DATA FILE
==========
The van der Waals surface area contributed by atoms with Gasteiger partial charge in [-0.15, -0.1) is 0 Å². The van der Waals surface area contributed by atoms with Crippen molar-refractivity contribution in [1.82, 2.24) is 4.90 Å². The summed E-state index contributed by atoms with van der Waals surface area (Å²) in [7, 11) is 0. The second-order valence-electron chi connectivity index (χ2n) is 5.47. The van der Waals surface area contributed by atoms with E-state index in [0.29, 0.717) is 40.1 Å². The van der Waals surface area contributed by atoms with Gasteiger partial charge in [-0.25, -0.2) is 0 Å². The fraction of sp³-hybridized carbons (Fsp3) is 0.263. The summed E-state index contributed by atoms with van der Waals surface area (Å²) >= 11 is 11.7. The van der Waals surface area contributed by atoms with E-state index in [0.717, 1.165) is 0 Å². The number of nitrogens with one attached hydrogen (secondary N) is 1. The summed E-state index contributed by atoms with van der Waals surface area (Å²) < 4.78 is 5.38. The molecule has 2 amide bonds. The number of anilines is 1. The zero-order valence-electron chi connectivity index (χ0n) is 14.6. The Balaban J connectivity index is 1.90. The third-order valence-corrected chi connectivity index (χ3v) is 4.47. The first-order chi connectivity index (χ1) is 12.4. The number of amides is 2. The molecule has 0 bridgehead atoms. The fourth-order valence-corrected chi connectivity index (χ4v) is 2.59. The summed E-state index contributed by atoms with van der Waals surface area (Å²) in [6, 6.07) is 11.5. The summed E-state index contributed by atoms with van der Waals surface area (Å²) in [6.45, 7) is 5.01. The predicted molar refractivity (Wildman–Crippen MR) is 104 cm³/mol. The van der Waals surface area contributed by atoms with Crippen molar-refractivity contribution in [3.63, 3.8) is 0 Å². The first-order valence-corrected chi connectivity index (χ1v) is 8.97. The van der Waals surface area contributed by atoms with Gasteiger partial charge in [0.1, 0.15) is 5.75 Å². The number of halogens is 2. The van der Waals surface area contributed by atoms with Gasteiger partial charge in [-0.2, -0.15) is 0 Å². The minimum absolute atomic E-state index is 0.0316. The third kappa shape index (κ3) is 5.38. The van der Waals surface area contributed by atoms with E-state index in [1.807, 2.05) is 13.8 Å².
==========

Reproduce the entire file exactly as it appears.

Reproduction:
The van der Waals surface area contributed by atoms with Gasteiger partial charge in [-0.15, -0.1) is 0 Å². The van der Waals surface area contributed by atoms with Crippen molar-refractivity contribution in [1.82, 2.24) is 4.90 Å². The summed E-state index contributed by atoms with van der Waals surface area (Å²) in [7, 11) is 0. The second-order valence-electron chi connectivity index (χ2n) is 5.47. The van der Waals surface area contributed by atoms with E-state index in [0.29, 0.717) is 40.1 Å². The van der Waals surface area contributed by atoms with Gasteiger partial charge in [-0.25, -0.2) is 0 Å². The fraction of sp³-hybridized carbons (Fsp3) is 0.263. The summed E-state index contributed by atoms with van der Waals surface area (Å²) >= 11 is 11.7. The van der Waals surface area contributed by atoms with E-state index in [0.717, 1.165) is 0 Å². The number of nitrogens with one attached hydrogen (secondary N) is 1. The summed E-state index contributed by atoms with van der Waals surface area (Å²) < 4.78 is 5.38. The molecule has 2 amide bonds. The number of anilines is 1. The zero-order valence-electron chi connectivity index (χ0n) is 14.6. The Balaban J connectivity index is 1.90. The third-order valence-corrected chi connectivity index (χ3v) is 4.47. The first-order chi connectivity index (χ1) is 12.4. The number of amides is 2. The molecule has 0 bridgehead atoms. The fourth-order valence-corrected chi connectivity index (χ4v) is 2.59. The summed E-state index contributed by atoms with van der Waals surface area (Å²) in [6, 6.07) is 11.5. The summed E-state index contributed by atoms with van der Waals surface area (Å²) in [6.45, 7) is 5.01. The predicted molar refractivity (Wildman–Crippen MR) is 104 cm³/mol. The van der Waals surface area contributed by atoms with Crippen molar-refractivity contribution in [3.63, 3.8) is 0 Å². The first-order valence-corrected chi connectivity index (χ1v) is 8.97. The van der Waals surface area contributed by atoms with Gasteiger partial charge in [0.1, 0.15) is 5.75 Å². The number of halogens is 2. The van der Waals surface area contributed by atoms with Gasteiger partial charge in [-0.2, -0.15) is 0 Å². The minimum absolute atomic E-state index is 0.0316. The third kappa shape index (κ3) is 5.38. The van der Waals surface area contributed by atoms with E-state index in [1.807, 2.05) is 13.8 Å².